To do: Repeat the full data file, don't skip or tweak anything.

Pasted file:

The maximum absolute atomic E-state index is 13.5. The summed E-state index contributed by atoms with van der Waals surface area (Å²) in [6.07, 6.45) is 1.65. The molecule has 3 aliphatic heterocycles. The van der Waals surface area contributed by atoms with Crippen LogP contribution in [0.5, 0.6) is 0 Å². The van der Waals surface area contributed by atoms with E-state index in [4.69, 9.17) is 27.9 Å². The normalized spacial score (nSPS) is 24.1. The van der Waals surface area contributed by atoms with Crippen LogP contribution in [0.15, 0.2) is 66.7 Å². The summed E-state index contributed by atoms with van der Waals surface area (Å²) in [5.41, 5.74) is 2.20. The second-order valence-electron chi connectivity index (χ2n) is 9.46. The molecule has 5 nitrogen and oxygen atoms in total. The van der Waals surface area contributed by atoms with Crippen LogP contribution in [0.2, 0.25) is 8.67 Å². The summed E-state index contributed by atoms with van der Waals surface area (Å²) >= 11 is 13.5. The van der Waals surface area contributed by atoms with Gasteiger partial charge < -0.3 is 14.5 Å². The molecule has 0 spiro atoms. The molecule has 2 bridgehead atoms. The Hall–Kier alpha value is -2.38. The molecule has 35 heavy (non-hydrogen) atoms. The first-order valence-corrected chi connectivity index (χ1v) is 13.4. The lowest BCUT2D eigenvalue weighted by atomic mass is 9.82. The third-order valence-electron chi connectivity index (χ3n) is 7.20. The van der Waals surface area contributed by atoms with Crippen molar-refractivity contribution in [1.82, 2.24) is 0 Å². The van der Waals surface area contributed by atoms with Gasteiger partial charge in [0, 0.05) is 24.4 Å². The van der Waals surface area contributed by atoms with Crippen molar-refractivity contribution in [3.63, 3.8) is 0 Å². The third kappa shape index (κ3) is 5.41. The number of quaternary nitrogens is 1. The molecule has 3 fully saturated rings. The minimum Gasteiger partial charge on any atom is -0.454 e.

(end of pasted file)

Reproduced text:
The maximum absolute atomic E-state index is 13.5. The summed E-state index contributed by atoms with van der Waals surface area (Å²) in [6.07, 6.45) is 1.65. The molecule has 3 aliphatic heterocycles. The van der Waals surface area contributed by atoms with Crippen LogP contribution in [0.5, 0.6) is 0 Å². The van der Waals surface area contributed by atoms with E-state index in [4.69, 9.17) is 27.9 Å². The normalized spacial score (nSPS) is 24.1. The van der Waals surface area contributed by atoms with Crippen LogP contribution in [0.15, 0.2) is 66.7 Å². The summed E-state index contributed by atoms with van der Waals surface area (Å²) in [5.41, 5.74) is 2.20. The second-order valence-electron chi connectivity index (χ2n) is 9.46. The molecule has 5 nitrogen and oxygen atoms in total. The van der Waals surface area contributed by atoms with Crippen LogP contribution in [0.2, 0.25) is 8.67 Å². The summed E-state index contributed by atoms with van der Waals surface area (Å²) >= 11 is 13.5. The van der Waals surface area contributed by atoms with Gasteiger partial charge < -0.3 is 14.5 Å². The molecule has 0 spiro atoms. The molecule has 2 bridgehead atoms. The Hall–Kier alpha value is -2.38. The molecule has 35 heavy (non-hydrogen) atoms. The first-order valence-corrected chi connectivity index (χ1v) is 13.4. The lowest BCUT2D eigenvalue weighted by atomic mass is 9.82. The third-order valence-electron chi connectivity index (χ3n) is 7.20. The van der Waals surface area contributed by atoms with Crippen molar-refractivity contribution in [1.82, 2.24) is 0 Å². The van der Waals surface area contributed by atoms with Gasteiger partial charge in [0, 0.05) is 24.4 Å². The van der Waals surface area contributed by atoms with Crippen molar-refractivity contribution in [3.63, 3.8) is 0 Å². The third kappa shape index (κ3) is 5.41. The number of quaternary nitrogens is 1. The molecule has 3 fully saturated rings. The minimum Gasteiger partial charge on any atom is -0.454 e.